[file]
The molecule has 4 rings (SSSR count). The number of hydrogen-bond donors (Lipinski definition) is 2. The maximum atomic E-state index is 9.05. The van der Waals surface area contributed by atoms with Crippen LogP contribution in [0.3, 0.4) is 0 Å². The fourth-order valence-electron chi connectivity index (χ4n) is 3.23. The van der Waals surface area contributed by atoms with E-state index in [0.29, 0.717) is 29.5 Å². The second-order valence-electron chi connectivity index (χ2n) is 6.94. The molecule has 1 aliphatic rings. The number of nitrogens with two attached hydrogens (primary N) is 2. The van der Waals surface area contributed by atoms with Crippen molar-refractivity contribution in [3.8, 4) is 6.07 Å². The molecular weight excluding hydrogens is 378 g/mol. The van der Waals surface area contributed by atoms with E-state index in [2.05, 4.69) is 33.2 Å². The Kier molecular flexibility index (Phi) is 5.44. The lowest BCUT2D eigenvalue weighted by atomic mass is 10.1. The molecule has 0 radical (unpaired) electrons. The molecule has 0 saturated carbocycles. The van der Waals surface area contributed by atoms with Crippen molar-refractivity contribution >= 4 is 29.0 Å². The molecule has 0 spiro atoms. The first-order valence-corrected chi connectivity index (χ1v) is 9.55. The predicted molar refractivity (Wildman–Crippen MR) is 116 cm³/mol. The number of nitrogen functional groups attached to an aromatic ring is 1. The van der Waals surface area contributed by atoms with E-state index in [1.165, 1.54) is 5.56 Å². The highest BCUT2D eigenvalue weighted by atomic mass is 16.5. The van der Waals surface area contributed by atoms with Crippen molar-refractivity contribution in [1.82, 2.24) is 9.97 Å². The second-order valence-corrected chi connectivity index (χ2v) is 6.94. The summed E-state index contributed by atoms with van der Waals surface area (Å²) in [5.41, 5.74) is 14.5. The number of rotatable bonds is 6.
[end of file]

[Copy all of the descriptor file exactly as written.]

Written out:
The molecule has 4 rings (SSSR count). The number of hydrogen-bond donors (Lipinski definition) is 2. The maximum atomic E-state index is 9.05. The van der Waals surface area contributed by atoms with Crippen LogP contribution in [0.3, 0.4) is 0 Å². The fourth-order valence-electron chi connectivity index (χ4n) is 3.23. The van der Waals surface area contributed by atoms with E-state index in [0.29, 0.717) is 29.5 Å². The second-order valence-electron chi connectivity index (χ2n) is 6.94. The molecule has 1 aliphatic rings. The number of nitrogens with two attached hydrogens (primary N) is 2. The van der Waals surface area contributed by atoms with Crippen molar-refractivity contribution in [3.8, 4) is 6.07 Å². The molecular weight excluding hydrogens is 378 g/mol. The van der Waals surface area contributed by atoms with E-state index in [2.05, 4.69) is 33.2 Å². The Kier molecular flexibility index (Phi) is 5.44. The lowest BCUT2D eigenvalue weighted by atomic mass is 10.1. The molecule has 0 radical (unpaired) electrons. The molecule has 0 saturated carbocycles. The van der Waals surface area contributed by atoms with Crippen molar-refractivity contribution >= 4 is 29.0 Å². The molecule has 0 spiro atoms. The first-order valence-corrected chi connectivity index (χ1v) is 9.55. The predicted molar refractivity (Wildman–Crippen MR) is 116 cm³/mol. The number of nitrogen functional groups attached to an aromatic ring is 1. The van der Waals surface area contributed by atoms with E-state index in [1.165, 1.54) is 5.56 Å². The highest BCUT2D eigenvalue weighted by atomic mass is 16.5. The van der Waals surface area contributed by atoms with Crippen molar-refractivity contribution in [1.82, 2.24) is 9.97 Å². The second-order valence-corrected chi connectivity index (χ2v) is 6.94. The summed E-state index contributed by atoms with van der Waals surface area (Å²) in [5.41, 5.74) is 14.5. The number of rotatable bonds is 6.